On being the vicar's daughter.


The Guardian for one was intrigued. Theresa May and Angela Merkel, discussing our future post-Brexit on Wednesday and both clergy daughters.

In fact, when Theresa May launched her candidacy for leadership, this was how she defined herself: “I grew up the daughter of a local vicar and the granddaughter of a regimental sergeant major.”

That, it seemed – like Fawlty Tower’s Manuel coming from Barcelona – said it all, without the need for further explanation.

But what does being a vicar’s daughter mean?

(As this point I think I should point out that nine members of my immediate family are vicar’s daughters.)

So yesterday the Guardian ran a piece on “what it’s like to be a vicar’s kid?” And to my surprise the tone was essentially positive.

Hannah Barham-Brown for one: ‘Growing up in the goldfish bowl that is a vicarage has had many benefits’

“I have always been surrounded by people of every age and background,” she recalls. “My brother and I have learnt how to handle answering the phone to strangers in tears, and these experiences have made training as a doctor that little bit easier.”

Earlier in the week Guardian columnist Giles Fraser, himself a vicar alongside my son-in-law in central London, reflected on the pros and cons of being a vicar’s daughter. (He has two).

“And while there is no standard model, there is nonetheless something about growing up in a vicarage that is bound to shape the way you see the world – not least a peculiar feeling of resentment that half the community call him “father” when he is your father, not theirs.”

Mrs May herself, while stranded on a desert island with just eight records, shared her “early memories of a father who couldn’t always be there when you wanted him to be.

“I have one memory, for example, of being in the kitchen and looking up the path to the back door, where a whole group, a family, had come to complain about an issue in the church and that’s it, just knock on the door and expect to see the vicar.”

(At this point my daughter Debs has just walked in on her way to school to drop in a birthday cake for this afternoon’s party. So I ask her: “What was it like to be a vicar’s daughter?”
Her answer from the top of her head: “To have the confidence to speak to anyone.” Anyway, she seems happy enough.)

For our Prime Minister being a vicar’s daughter prepared her for a life of public service. On the steps of number 10, she pledged to stand up against “the privileged few” and fight “burning injustice.”

Her predecessor-but-one recalled that he learned much about life, death, poverty, injustice and unemployment as the son of a Church of Scotland minister.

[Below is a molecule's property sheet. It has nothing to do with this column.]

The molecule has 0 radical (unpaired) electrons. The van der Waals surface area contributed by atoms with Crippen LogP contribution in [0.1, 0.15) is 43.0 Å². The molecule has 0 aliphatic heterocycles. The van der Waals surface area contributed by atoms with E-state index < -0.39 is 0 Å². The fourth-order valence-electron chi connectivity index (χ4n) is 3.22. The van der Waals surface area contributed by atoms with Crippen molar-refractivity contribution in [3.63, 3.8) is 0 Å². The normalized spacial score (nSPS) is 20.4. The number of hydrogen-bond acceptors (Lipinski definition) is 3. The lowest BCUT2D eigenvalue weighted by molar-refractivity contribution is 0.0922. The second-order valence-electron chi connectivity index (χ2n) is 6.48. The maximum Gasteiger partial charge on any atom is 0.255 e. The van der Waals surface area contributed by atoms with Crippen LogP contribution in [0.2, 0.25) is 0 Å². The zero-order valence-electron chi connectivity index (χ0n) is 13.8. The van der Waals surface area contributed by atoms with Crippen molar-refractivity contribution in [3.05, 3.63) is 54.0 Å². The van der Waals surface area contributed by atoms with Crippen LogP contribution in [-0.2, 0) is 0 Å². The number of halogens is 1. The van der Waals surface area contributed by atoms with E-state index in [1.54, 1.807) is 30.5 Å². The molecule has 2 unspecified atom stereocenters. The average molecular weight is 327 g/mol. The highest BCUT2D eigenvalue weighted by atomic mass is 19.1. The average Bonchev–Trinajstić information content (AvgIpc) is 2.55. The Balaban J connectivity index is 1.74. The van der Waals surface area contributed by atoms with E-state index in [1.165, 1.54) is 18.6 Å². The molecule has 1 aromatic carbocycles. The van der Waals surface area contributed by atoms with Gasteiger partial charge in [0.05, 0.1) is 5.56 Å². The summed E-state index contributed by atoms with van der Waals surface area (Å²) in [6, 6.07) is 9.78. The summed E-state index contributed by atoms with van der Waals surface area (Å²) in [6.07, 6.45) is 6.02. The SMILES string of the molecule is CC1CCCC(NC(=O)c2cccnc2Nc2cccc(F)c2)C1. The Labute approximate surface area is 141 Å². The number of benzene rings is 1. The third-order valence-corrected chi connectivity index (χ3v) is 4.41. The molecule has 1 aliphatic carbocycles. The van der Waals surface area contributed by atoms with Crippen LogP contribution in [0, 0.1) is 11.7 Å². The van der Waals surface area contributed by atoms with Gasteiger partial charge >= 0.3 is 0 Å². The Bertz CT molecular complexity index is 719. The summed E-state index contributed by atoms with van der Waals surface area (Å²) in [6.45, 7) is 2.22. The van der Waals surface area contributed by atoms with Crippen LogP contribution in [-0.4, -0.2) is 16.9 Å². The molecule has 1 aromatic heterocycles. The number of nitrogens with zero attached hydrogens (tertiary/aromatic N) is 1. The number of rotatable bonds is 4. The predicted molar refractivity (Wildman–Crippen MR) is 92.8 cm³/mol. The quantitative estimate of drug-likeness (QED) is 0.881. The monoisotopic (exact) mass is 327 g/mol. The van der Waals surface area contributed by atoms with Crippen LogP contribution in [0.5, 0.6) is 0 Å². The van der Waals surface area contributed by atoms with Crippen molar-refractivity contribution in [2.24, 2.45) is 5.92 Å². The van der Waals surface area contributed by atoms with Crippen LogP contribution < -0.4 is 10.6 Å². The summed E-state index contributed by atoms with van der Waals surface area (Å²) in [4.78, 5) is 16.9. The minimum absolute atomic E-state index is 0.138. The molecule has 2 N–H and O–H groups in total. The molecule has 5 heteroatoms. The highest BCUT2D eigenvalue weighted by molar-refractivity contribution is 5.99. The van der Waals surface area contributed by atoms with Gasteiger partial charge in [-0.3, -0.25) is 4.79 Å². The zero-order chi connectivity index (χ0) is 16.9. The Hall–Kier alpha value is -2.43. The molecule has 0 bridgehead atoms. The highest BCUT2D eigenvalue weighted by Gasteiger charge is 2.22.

Of course, this should be the case for all Christians, as children of the household of God. We grow up with our heavenly Father’s passion for justice, his care for the lonely, his compassion for the weak.

And as parents we do not need to shield our children from all the travails of life, especially the consequences of following Jesus. They are more resilient than we think, certainly if they feel secure in our love and are relying on God’s grace.

However, there is a dilemma here for every Christian parent.

When we moved to Rochdale in 1984, the education provision was classed by the Daily Telegraph as the worst in the country. But as vicar I thought it important that our children attended our church’s primary school.

It was a good school but too small. And there they did experience some bullying for being my children, including from one teaching assistant. I think we handled that, as part and parcel of Christian discipleship.

But for secondary education Donald Tytler, the hugely supportive Bishop of Middleton, advised that our daughters should not suffer for my principles.

So with his support we went for the private sector, relying on God for funding. (He provided).

Into this situation I found the words from Keith Green’s “Pledge My Head To Heaven” a great resource.

Well I pledge my son to heaven for the gospel.
Though he’s kicked and beaten, ridiculed and scorn.
I will teach him to rejoice, and life a thankful praising voice,
And to be like him who bore the nails and crown of thorns.

I’m your child, and I want to be in your family forever.
I’m your child, and I’m going to follow you,
No matter whatever the cost, I’m gonna count all things lost.
Oh no matter whatever the cost, I’m gonna count all things lost.

Well I pledge my son, I pledge my wife, I pledge my head to heaven, for the Gospel.